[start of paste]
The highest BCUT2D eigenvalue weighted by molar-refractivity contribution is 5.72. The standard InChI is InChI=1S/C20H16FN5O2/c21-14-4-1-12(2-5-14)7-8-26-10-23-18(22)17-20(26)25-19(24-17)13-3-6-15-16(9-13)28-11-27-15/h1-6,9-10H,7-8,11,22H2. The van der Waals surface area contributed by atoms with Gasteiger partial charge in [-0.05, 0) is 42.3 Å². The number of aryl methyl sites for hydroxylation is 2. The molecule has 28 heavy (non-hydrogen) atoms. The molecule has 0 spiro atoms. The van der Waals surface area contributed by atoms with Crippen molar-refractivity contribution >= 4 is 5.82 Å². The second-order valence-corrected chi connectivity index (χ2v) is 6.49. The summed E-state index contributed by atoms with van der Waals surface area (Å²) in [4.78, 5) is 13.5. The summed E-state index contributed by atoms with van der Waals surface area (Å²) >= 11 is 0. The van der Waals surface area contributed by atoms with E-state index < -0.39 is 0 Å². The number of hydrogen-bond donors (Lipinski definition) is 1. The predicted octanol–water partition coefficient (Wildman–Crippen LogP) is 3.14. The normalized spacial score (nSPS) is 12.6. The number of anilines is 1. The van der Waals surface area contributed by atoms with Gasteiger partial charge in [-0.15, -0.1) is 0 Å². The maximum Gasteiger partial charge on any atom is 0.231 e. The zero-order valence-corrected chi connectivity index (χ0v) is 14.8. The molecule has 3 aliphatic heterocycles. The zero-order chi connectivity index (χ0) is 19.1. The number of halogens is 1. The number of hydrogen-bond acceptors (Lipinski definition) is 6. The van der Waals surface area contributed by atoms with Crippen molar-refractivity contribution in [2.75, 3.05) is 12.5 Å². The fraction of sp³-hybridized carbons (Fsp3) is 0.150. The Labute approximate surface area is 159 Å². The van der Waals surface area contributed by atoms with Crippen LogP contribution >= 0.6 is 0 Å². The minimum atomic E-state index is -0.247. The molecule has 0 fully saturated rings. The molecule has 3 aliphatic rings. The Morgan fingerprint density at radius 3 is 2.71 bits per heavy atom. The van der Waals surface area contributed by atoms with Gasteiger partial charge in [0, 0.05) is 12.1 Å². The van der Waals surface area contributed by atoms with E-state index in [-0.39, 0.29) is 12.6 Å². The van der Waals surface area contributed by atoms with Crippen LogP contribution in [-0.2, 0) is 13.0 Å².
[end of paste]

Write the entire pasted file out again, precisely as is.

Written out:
The highest BCUT2D eigenvalue weighted by molar-refractivity contribution is 5.72. The standard InChI is InChI=1S/C20H16FN5O2/c21-14-4-1-12(2-5-14)7-8-26-10-23-18(22)17-20(26)25-19(24-17)13-3-6-15-16(9-13)28-11-27-15/h1-6,9-10H,7-8,11,22H2. The van der Waals surface area contributed by atoms with Gasteiger partial charge in [-0.05, 0) is 42.3 Å². The number of aryl methyl sites for hydroxylation is 2. The molecule has 28 heavy (non-hydrogen) atoms. The molecule has 0 spiro atoms. The van der Waals surface area contributed by atoms with Crippen molar-refractivity contribution >= 4 is 5.82 Å². The second-order valence-corrected chi connectivity index (χ2v) is 6.49. The summed E-state index contributed by atoms with van der Waals surface area (Å²) in [4.78, 5) is 13.5. The summed E-state index contributed by atoms with van der Waals surface area (Å²) >= 11 is 0. The van der Waals surface area contributed by atoms with E-state index < -0.39 is 0 Å². The number of hydrogen-bond donors (Lipinski definition) is 1. The predicted octanol–water partition coefficient (Wildman–Crippen LogP) is 3.14. The normalized spacial score (nSPS) is 12.6. The number of anilines is 1. The van der Waals surface area contributed by atoms with Gasteiger partial charge in [-0.15, -0.1) is 0 Å². The maximum Gasteiger partial charge on any atom is 0.231 e. The zero-order valence-corrected chi connectivity index (χ0v) is 14.8. The molecule has 3 aliphatic heterocycles. The zero-order chi connectivity index (χ0) is 19.1. The number of halogens is 1. The number of hydrogen-bond acceptors (Lipinski definition) is 6. The van der Waals surface area contributed by atoms with Crippen molar-refractivity contribution in [2.75, 3.05) is 12.5 Å². The fraction of sp³-hybridized carbons (Fsp3) is 0.150. The Labute approximate surface area is 159 Å². The van der Waals surface area contributed by atoms with Crippen LogP contribution >= 0.6 is 0 Å². The minimum atomic E-state index is -0.247. The molecule has 0 fully saturated rings. The molecule has 3 aliphatic rings. The Morgan fingerprint density at radius 3 is 2.71 bits per heavy atom. The van der Waals surface area contributed by atoms with Gasteiger partial charge in [0, 0.05) is 12.1 Å². The van der Waals surface area contributed by atoms with E-state index in [-0.39, 0.29) is 12.6 Å². The van der Waals surface area contributed by atoms with Crippen LogP contribution in [-0.2, 0) is 13.0 Å².